• Regular Burger: 13%
  • Regular Cheeseburger: 20%
  • Large Cheeseburger: 39%
  • Large Burger: 15%
  • Bacon Cheeseburger: 13%
    Who eats the most burgers? Oregon tops the list, followed by Arizona and Utah a close second and third, and Utah, New Mexico, and Michigan rounded out the top five.

    The top three states at the bottom, starting with the lowest, are D.C., New York, and Massachusetts [source].


    [1] The Cheeseburger Meatloaf (photos #1 and #2 © Universe Publishing).

    [2] Get the book.

    Bacon Cheeseburger With Pickled Jalapenos
    [3] More cheeseburger creativity: two types of cheese, bacon, bacon jam, and a large jalapeño garnish (photo © Dave Spataro | Aussie Grill).

    Ham & Egg Cheeseburger With A Fried Egg
    [4] Combine breakfast and lunch with this ham-and-egg cheeseburger (photo © Chad Montano | Unsplash).

    A Mushroom Cheeseburger With Fries
    [5] A cheeseburger topped with sauteed mushrooms and onions (photo © Good Eggs).

    Cheeseburger With 2 Cheeses
    [6] A cheeseburger with Swiss cheese, sliced onions, and pickles (photo © Truffle Melbourne | Facebook).

    Cheeseburger With Onion Rings & Sliced Jalapenos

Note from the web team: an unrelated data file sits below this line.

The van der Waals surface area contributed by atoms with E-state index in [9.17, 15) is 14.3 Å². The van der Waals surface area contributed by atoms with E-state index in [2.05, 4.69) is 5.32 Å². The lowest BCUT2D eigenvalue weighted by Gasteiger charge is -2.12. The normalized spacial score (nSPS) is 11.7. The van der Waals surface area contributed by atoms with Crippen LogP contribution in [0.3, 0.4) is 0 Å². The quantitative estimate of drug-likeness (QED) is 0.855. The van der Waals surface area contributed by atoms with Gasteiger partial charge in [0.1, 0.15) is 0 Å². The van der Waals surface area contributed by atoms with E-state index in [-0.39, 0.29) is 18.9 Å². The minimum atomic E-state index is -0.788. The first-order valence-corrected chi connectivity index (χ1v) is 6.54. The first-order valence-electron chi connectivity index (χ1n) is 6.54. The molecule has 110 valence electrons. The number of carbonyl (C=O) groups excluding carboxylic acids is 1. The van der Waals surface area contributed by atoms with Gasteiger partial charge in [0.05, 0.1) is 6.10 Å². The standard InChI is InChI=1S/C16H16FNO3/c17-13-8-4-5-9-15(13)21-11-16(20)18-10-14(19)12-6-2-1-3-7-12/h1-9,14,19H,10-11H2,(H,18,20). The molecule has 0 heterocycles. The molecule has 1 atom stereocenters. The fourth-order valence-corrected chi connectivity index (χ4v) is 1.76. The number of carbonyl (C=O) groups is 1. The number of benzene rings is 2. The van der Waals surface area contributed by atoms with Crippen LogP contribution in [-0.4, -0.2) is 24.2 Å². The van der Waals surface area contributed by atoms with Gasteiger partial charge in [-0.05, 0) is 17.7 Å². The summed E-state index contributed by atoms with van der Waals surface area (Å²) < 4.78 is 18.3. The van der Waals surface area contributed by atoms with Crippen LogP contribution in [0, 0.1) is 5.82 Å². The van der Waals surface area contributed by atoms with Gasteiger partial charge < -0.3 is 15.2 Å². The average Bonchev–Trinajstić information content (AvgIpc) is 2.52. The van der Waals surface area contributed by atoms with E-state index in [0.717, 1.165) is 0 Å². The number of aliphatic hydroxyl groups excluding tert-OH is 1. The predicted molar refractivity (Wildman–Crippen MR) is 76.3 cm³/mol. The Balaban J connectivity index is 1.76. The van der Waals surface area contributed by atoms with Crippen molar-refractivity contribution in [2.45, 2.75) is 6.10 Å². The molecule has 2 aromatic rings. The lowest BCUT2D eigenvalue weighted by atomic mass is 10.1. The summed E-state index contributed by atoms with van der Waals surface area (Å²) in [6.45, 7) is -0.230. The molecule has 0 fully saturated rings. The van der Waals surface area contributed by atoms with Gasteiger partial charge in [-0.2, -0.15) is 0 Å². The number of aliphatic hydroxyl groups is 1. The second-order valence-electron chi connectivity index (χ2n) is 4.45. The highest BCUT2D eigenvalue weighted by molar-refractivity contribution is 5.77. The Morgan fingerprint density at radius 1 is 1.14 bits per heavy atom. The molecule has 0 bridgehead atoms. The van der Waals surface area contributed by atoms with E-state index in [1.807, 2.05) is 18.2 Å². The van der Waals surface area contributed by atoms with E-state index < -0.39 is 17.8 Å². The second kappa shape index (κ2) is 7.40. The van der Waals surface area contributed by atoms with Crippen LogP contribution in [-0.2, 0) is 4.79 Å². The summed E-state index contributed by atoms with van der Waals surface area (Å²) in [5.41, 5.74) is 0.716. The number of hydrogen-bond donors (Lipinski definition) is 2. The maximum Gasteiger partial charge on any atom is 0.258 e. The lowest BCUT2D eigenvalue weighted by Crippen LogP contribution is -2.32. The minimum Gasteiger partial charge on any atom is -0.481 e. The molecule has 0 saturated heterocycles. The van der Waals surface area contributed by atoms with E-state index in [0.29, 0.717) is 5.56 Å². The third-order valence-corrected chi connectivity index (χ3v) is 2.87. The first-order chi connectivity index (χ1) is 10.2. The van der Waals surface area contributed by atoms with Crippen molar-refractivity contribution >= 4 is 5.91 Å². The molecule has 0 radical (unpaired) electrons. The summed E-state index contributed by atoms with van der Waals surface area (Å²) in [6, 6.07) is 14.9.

[7] Another yummy option: a cheeseburger with Jarlsberg cheese, Cheddar, jalapeño slices, and onion rings (photo © Jarlsberg USA | Facebook).

    The Goldbergs Cookbook is the official cookbook to features the “totally eighties” dishes from the hit TV series.

    Fans have been clamoring for the recipes created by the series’ mother, Beverly Goldberg. Thus, The Goldbergs Cookbook was born.

    The seventy recipes, most taken from the same recipe box prominently featured in the show’s sixth season, give hungry fans their best chance to cook like Beverly—who uses outlandish quantities of cheeses and meats (with veggies few and far between), and who doles out unwanted help and snuggies (wedgies) to her ungrateful kids as she goes.

    When you get to the book’s page on Amazon, scroll all the way down the page for some of the book’s recipes.




    Easy Masala Fried Rice Recipe For National Rice Month

    A Plate Of Masala Fried Rice
    [1] Masala fried rice. The recipe is below (photo © Abrams Books).

    The Chutney Life Book Cover - Indian Cookbook
    [2] Indian recipes for the home cook. Get your copy (photo © Abrams Books).

    Bowl Of Rice
    [3] Start with a bowl of leftover rice (photo © Robert Moutongoh | Pexels).